Niches. Such an interesting word. Webster defines it as "a distinct segment of a market".
What do you define it as? A specific focus or offer that is unusual or more difficult to find? Or some other variation of this theme?
Often times in Real Estate, our very career is set in motion by a niche - First Time Homebuyer, Luxury Homes, Vacation Homes, New Homes,on and on, etc., etc., etc.
Naturally, this begs the question - are there other ways to build my niche? Can I augment what I already do, or even better, can I create an entirely new offer based on an opening?
In the Real Estate industry, there are many vendors and side businesses that grew out of this very premise, Title Companies, Home Warranty Companies, Appraisers, Staging.
Each of these side businesses have grown and impacted offers that can now be made that were not always in the marketplace.
I will share where lending options can dramatically increase your power and marketability, opening up more clients to being able to buy or sell.
Time for some Lending Background -
Since 2007, lending has gotten almost comically conservative. There is a very long list of clients and realtors who know the frustration of a loan not closing on time, or worse, not closing at all.
Banks, buckling under significant political pressure, put the brakes on lending programs overnight, and in so doing, impacted equity in an unprecedented fashion. Most major Real Estate Markets saw remarkable drops in value, and it was a remarkable and far reaching impact.
Interviewing Realtors and potential Homebuyers during this time, the common theme and primary complaint was a lack of financing or flexibility. Indeed, the amount of lending was reduced by nearly 50% - essentially cutting the homebuying public in half.
The Real Estate market became even more of a Supply and Demand game - simply stated, fewer lending options meant fewer buyers, and fewer buyers meant less competition for homes. Low demand meant lower prices.
Which brings us to the obvious question, When will lending return? We are now seeing some significant shifting in the lending field, and I will outline next what that looks like.
Where the rubber meets the road....
Ever had a buyer who had little money for a down payment? But they did not want the high cost of mortgage insurance that we see on FHA loans?
We now have 5% down payment programs that have no mortgage insurance. How is this possible? Lenders simply charge a higher interest rate, and it is not a big difference. For a client who has good income but is limited on funds, this can be a superb fit.
What about a client that filed Bankruptcy or has gone through a Foreclosure or Short Sale?
The main banks will now allow a client who is out of bankruptcy 4 years to get a standard conforming loan. We have additional lending options that allow shorter times out of bankruptcy.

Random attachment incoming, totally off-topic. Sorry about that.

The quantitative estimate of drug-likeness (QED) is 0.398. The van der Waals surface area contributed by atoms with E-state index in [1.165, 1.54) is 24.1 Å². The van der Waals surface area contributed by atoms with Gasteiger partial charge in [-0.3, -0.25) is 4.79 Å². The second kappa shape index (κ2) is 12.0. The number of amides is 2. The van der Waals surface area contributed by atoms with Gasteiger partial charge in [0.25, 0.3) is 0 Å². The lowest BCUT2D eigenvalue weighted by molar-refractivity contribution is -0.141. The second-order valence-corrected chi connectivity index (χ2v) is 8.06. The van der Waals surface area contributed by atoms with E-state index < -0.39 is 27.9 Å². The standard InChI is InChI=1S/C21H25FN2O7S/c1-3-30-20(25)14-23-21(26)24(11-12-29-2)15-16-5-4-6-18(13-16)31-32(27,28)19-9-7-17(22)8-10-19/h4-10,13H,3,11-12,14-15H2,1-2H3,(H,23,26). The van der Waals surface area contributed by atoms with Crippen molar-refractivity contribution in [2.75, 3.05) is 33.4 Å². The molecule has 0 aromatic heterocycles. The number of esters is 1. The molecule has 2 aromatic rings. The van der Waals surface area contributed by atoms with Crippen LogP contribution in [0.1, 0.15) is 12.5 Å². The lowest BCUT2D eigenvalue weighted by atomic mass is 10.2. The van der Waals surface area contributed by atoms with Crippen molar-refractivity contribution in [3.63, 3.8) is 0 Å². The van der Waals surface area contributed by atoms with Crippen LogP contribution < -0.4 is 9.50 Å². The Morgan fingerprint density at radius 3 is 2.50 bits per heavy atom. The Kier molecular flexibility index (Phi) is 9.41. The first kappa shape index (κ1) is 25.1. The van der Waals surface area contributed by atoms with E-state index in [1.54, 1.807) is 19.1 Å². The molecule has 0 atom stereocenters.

For a foreclosure, we now have lenders who will allow a client who is 3 years out of foreclosure. For Short Sales, we can do clients who are 2 years out of the short sale.
The same logic applies, as these events mean that the client will pay a higher interest rate - however, not a significantly higher one.
What about Foreign Nationals? There are several distinctions with these - Do they have a Green Card? Do they have a Work Visa? What about an employment contract? What if they have no credit or no credit score? We now have lending options with 30% down, with no credit and with no green card. Lenders will ask for proof of an employment contract and any work being done with assisting in obtaining a green card.
For clients who are short on income and are asking if mom or dad can sign with them, this is an option. Mom and Dad can essentially act as co-signors, where the income of the parent(s) can help qualify.
Have a client who is living off of their savings? Taking cash out of the bank each month? We now have lending options where this would be counted as income, under the requirement that there is a 2 year history that can be documented.
What about a non-permitted addition to a home? This was a fairly common occurance before the lending changes of 2007, but it is now back. We have lenders willing to lend on these.
Have a client that did a quick close with all cash, and now needs some or all of it back? We can help with this client. Called delayed financing in the industry, with inventory being so low sometimes clients pay cash and close quickly to make the transaction work.
There are many options returning to the lending side of the Real Estate industry. Some are credit easing regarding negative events, and some are related to income or resident status.
Would any of these allow you market differently? Would it make sense to incorporate these and go back to past transactions or clients to see if it would help them now?
I have several marketing pieces specifically designed for realtors to take advantage of.
What can we do for you? What can we do for your active clients?
Share your thoughts and comments here on the Rain - have you saved a deal with something like this? Follow me here on the Rain or at Linkedin. I thank you for reading and participating!